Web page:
DENVER -- Colorado lawmakers began to ask state officials about the ongoing need for vehicle emissions testing after mechanics told the Denver7 Investigates team that vehicles are failing tests when they should not be.
The Colorado Department of Public Health and Environment presented its goals and priorities to a joint committee of lawmakers who held an accountability hearing at the State Capitol in advance of the legislative session, which begins on Wednesday.
Rep. Steve Humphrey, R-Severance, questioned the cost effectiveness of the testing as CDPHE begins to undergo a statutorily-required audit this year. The last audit in 2012 said air quality was likely to improve along the Front Range with or without the testing since automakers keep manufacturing cleaner vehicles.
"Folks in my district are very concerned about that cost effectiveness," Humphrey said.
The 2012 audit found the testing in Colorado reduced emissions by less than one percent of the national ozone standard.
In 2015, CDPHE said the testing cost Coloradans roughly $50 million -- half in fees, half in repairs.
CDPHE officials defended the program regardless. First, they pointed out how a vehicle emissions testing program is federally-mandated in Colorado. Second, they said the small benefits of the program are worth the costs.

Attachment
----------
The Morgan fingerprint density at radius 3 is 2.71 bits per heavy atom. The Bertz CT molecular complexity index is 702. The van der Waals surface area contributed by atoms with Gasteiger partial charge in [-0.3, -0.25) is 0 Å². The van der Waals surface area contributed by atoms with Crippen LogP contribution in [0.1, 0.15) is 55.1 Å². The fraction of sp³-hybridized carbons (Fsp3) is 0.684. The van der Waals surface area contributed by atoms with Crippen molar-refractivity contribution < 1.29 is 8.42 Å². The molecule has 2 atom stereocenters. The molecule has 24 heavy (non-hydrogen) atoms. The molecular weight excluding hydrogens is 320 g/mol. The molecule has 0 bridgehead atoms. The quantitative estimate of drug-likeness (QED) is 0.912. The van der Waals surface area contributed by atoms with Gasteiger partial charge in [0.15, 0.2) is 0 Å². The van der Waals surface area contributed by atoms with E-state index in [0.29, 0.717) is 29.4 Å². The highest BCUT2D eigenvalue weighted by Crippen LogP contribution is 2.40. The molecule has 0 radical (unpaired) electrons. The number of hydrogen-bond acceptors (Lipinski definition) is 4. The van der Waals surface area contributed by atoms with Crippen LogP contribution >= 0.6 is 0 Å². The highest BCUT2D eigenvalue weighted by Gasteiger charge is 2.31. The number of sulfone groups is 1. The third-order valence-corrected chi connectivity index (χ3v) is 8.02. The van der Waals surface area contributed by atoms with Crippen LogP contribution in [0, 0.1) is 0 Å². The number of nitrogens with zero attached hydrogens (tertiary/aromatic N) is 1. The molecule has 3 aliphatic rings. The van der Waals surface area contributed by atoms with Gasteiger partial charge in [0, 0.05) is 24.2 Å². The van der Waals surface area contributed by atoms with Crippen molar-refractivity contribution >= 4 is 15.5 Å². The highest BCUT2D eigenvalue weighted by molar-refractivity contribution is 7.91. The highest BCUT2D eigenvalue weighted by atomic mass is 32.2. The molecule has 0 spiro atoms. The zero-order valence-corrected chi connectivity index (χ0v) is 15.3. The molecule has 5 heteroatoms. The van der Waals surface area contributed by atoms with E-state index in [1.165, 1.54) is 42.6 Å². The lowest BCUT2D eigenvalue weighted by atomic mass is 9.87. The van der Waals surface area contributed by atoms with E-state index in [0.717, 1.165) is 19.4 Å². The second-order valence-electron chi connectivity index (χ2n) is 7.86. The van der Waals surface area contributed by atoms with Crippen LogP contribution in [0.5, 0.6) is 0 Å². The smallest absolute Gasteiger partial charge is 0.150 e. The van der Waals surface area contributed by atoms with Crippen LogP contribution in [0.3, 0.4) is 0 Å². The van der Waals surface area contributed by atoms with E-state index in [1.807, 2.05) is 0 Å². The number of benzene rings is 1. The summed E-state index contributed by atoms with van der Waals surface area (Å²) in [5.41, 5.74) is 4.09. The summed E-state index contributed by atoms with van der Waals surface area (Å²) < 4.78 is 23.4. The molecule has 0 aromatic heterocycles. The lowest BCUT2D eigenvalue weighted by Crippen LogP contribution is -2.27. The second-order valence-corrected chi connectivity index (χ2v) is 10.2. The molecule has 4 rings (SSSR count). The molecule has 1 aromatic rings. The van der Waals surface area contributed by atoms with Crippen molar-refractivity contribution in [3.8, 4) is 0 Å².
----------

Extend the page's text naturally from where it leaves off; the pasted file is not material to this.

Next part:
"It is tough to make a difference in ozone concentrations and, so, the half a part per billion -- I don't remember the exact number from that audit -- is a significant difference," Chris Colclasure of CDPHE's Air Pollution Control Division said to the lawmakers.
He also said Colorado has made significant efforts to assist people who drive vehicles that are borderline -- failing on tests at one testing station, then passing at a different station with less than an hour between tests.
"We certainly are interested in making sure that our programs are as effective and cost-effective as they can be," Colclasure said.
EDITOR'S NOTE: This week, the Denver7 Investigates team is continuing to investigate testing headaches reported by drivers who believe they're being treated unfairly by the testing program's rules. In particular, mechanics say the state is forcing hybrid vehicle owners to get repairs to vehicle components that have no impact on emissions.